By Neil Strassman
Texas Climate News
Shel Winkley was more of a skeptic about global warming and climate change five years ago than today.
Winkley, the 32-year-old chief meteorologist at KBTX television in Bryan-College Station, said forecasting the weather every day makes it easier to see that the climate is changing.
Alex Garcia, 68, chief meteorologist at the KABB television station in San Antonio spotted warming trends as far back as 30 years ago.
“We could see pretty good numbers since ’85,” Garcia said. “After the ’90s, well, you could see the temperature rising.”
Many broadcast meteorologists were once openly doubtful that humans are causing climate change. But their views on that subject are evolving and so is the way they teach the public about climate science in their forecasts.
It is an intimate and trusting connection.
Who else do you invite into your house every morning and night while you may not even be dressed for the day?
Academic researchers and the meteorological community have tracked television weather forecasters’ views on climate change through studies that date from 2001 and more recently, through annual surveys.
The most recent survey, published in the Bulletin of the American Meteorological Society last October, shows skepticism among meteorologists continuing to decline and an increasing acceptance of human-caused climate change.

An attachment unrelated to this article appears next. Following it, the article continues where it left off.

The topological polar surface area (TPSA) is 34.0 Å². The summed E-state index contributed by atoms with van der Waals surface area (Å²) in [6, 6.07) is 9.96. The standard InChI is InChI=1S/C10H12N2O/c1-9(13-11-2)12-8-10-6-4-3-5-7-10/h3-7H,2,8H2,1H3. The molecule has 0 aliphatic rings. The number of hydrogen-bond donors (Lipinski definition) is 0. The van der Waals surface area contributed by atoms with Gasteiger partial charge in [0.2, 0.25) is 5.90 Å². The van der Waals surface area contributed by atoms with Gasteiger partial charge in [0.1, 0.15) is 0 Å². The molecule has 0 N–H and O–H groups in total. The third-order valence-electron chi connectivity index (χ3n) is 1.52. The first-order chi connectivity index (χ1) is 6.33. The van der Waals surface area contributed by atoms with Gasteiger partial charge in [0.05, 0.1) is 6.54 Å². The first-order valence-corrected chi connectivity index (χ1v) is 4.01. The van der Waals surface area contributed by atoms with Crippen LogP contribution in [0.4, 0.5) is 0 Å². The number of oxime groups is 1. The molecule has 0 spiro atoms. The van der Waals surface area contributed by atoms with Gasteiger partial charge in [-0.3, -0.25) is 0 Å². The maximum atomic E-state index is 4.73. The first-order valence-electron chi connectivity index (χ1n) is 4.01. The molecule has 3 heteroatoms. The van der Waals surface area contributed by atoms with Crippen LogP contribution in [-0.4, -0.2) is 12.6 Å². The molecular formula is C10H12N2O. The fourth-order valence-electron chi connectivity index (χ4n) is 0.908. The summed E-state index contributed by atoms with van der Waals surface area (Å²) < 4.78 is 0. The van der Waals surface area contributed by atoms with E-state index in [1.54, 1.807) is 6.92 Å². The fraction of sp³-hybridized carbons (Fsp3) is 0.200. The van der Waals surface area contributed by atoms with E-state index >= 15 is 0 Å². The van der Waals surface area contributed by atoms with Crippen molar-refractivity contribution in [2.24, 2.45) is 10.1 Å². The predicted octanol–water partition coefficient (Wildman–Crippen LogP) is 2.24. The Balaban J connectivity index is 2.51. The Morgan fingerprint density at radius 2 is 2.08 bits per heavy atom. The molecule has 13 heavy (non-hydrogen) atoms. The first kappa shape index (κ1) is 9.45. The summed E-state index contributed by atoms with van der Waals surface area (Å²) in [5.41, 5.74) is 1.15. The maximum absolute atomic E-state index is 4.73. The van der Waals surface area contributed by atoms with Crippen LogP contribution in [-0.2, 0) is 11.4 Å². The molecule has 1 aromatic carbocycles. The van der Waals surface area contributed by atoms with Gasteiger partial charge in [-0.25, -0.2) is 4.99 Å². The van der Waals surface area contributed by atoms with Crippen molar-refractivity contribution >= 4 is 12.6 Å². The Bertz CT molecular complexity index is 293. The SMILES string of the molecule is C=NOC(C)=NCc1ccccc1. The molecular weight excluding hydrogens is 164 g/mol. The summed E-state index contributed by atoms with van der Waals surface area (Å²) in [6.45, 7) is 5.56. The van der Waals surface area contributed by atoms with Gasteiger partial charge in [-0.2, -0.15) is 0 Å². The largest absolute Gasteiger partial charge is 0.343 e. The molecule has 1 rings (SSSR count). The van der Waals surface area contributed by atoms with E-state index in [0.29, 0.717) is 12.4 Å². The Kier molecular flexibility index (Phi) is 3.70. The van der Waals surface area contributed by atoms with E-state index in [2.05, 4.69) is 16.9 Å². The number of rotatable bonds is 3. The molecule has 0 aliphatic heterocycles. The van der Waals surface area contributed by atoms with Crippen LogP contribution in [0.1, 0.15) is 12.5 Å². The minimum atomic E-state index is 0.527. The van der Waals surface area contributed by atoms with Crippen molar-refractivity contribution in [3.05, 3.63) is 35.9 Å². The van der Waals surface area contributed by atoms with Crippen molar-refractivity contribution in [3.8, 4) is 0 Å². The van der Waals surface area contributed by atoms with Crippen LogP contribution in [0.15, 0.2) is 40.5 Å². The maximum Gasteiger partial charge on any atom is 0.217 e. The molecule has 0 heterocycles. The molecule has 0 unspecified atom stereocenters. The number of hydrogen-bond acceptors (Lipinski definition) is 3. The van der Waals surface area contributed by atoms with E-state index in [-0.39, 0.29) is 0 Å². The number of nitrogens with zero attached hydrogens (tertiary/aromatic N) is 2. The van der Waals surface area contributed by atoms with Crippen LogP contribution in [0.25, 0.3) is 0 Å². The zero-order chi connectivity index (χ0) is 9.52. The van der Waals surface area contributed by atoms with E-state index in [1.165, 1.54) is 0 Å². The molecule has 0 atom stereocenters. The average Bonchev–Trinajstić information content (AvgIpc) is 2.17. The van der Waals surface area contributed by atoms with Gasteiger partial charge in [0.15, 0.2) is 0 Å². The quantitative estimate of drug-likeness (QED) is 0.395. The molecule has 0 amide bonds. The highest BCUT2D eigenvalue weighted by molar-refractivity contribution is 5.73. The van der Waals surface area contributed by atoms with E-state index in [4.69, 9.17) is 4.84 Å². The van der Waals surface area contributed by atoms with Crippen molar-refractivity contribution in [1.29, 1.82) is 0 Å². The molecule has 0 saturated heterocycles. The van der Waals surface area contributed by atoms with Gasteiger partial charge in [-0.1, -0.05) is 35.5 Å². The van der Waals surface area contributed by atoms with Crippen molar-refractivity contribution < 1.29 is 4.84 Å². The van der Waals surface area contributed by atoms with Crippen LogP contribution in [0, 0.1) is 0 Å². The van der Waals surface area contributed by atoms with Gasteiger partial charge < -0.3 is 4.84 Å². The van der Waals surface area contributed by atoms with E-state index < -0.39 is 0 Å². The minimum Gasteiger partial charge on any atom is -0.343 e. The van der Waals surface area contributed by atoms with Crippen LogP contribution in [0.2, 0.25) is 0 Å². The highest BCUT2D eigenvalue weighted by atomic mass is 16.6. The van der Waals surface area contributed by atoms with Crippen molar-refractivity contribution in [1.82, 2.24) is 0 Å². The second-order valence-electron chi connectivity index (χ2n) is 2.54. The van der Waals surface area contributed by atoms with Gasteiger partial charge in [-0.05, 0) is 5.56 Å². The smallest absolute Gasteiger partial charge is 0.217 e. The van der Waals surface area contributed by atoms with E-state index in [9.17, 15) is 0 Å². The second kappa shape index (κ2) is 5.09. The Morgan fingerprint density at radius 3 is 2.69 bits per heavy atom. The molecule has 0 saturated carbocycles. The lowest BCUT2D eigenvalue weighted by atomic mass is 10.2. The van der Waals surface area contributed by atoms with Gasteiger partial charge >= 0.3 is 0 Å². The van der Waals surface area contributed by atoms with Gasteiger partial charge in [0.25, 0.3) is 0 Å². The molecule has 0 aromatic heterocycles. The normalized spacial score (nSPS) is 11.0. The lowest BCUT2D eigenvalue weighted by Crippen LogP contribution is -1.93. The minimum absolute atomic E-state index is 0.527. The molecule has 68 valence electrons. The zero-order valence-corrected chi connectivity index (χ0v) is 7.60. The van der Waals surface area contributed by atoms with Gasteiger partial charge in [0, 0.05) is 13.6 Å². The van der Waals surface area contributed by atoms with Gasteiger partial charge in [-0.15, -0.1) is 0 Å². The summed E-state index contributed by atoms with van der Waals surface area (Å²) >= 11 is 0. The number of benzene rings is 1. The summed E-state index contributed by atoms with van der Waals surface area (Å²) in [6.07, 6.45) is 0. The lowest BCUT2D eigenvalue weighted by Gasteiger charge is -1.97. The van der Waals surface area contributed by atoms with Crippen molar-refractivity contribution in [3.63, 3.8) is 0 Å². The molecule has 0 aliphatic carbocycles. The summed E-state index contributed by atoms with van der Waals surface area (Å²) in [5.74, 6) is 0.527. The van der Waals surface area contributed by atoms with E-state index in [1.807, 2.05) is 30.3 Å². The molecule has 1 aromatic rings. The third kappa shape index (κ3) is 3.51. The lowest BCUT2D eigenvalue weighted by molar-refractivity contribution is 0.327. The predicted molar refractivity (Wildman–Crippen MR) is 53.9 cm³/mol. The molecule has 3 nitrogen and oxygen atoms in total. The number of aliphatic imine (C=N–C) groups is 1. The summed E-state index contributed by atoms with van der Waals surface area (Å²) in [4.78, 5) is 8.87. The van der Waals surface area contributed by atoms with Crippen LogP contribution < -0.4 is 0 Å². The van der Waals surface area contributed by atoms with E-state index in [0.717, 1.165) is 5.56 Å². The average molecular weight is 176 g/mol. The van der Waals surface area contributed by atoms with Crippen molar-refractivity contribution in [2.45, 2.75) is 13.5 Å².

More than 90 percent of weathercasters in the survey recognized that climate change is happening and about 80 percent recognized human-caused climate change is happening.
Slightly more than half say the climate changed in their communities over the last half-century, citing fluctuations in average temperature, heat waves, intensity of rainfall, total precipitation and length of the frost-free season, according to the survey.
About half have noted harmful local impacts on water resources and agriculture and one-third have seen such impacts on human health.
Nearly 60 percent are somewhat interested in reporting on air about possible impacts of climate change and most believe their viewers are at least slightly interested in learning about the local impacts of global climate change.
Many television meteorologists discuss climate change on social media, station websites, blogs, at school visits and in talks to civic and community groups.
“The public’s only daily connection to a scientist is usually their broadcast meteorologist,” said Garcia, who produces in-depth YouTube videos called Beyond the Forecast.
Help for forecasters
The American Meteorological Society, the national professional organization, supports the majority views of its members on climate change.
[See “American Meteorological Society: No more balancing act” below this article]